Then Jesus went home – Friday, 2nd Week in ordinary time – Mark 3:13-19
When Jesus chose his twelve, Jesus was at a critical point in his ministry. He had offended the traditions of the religious leadership, and they plotted his destruction. Responding to the opposition, He spent a whole night in prayer (Luke 6:12) and chose 12 disciples. Here is a point of reflection for us all; before we make any major decision in life, we need to spend some serious time talking to God about it. Seek His wisdom and His will about what you are going to do. Never be in a hurry when it comes to life changing decisions.
We are told that Jesus goes up a mountain. Mountains in the Scriptures are holy places associated with the presence of God. Sometimes named, at other times not named, “the mountain” is the location for events of great significance in salvation history, for example, the giving of the Law to Moses on Sinai, the Sermon on the Mount, and the Transfiguration on Tabor.
Jesus’ choice of twelve apostles places them in continuity with the twelve tribes of Israel. The apostles are to be the foundation stones of the Church, the New Israel. Jesus did not choose people because of what they were. He chose them for what they could become under his direction and power. Our problem with following Jesus is we are trying to be a better version of us rather than a more accurate reflection of Him.
While there is no call without a corresponding mission it is interesting to note that the initiative is wholly that of Jesus. He summoned “those whom he wanted”. They were “to be with him” as disciples and friends “to be sent out to proclaim the message” and to preach as Jesus himself did “with authority to cast out demons.”
Within this calling, the Lord’s sovereignty is written all over it. He is in control of their calling. Look carefully at the language Mark uses to describe their calling: Jesus “called out” these men, Jesus “appointed” these men, Jesus gives them the title of “apostles,” Jesus would “send” them out to preach, and Jesus would give them “authority to cast out demons.” You cannot ignore the strategic, intentional, and divine nature of this calling. The same is true of us. God has called us, equipped us, and is sending us to accomplish important missions for Him and His kingdom.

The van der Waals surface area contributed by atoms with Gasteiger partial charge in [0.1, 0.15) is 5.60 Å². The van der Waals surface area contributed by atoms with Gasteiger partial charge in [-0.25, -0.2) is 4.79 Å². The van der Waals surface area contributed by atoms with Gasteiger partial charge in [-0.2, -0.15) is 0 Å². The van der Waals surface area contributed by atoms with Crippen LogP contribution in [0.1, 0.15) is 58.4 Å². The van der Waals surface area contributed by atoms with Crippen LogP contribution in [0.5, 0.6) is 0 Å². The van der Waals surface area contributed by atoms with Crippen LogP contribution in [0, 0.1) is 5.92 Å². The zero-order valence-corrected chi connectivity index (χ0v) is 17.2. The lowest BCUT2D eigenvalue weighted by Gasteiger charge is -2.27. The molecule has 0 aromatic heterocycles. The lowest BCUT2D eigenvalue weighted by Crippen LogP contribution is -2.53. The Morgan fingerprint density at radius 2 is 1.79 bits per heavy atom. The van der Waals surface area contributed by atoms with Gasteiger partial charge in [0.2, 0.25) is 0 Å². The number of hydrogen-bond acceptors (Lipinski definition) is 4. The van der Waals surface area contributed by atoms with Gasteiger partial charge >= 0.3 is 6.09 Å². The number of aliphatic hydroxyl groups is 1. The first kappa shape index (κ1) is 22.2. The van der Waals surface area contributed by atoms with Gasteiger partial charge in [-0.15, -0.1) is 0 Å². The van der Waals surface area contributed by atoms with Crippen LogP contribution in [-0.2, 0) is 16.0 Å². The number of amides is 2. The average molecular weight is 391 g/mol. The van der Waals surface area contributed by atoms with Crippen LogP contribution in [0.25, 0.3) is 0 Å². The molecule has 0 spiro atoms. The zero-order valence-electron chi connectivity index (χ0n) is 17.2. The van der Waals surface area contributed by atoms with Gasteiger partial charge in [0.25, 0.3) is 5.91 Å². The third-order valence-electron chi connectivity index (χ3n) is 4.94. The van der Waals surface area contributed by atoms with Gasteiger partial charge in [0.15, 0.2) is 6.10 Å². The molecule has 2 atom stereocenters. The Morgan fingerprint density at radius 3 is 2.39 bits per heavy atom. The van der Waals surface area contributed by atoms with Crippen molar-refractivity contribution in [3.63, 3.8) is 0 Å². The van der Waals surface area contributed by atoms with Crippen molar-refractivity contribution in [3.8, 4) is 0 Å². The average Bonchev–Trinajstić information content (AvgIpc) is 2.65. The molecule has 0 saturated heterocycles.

The Lord’s choice of followers may surprise me, and at times I may have difficulties with them, but you and I are chosen, with our faults, just as we are. As you read this list of names consider how you name, too, is called by Jesus. He knows who you are, he loves you and believes that you are ready to work by his side. Ironically, there are also those called by Jesus, who betray him.
Finally, our text of today, having told us the list of the apostles and how the Lord called them also tells us that ‘he (Jesus) then went home.’ It seems that Jesus was able to trust the apostles to act in his name to do what he did. In the same way he trusts you and me, confident that his spirit is alive in us as I speak and act in his name.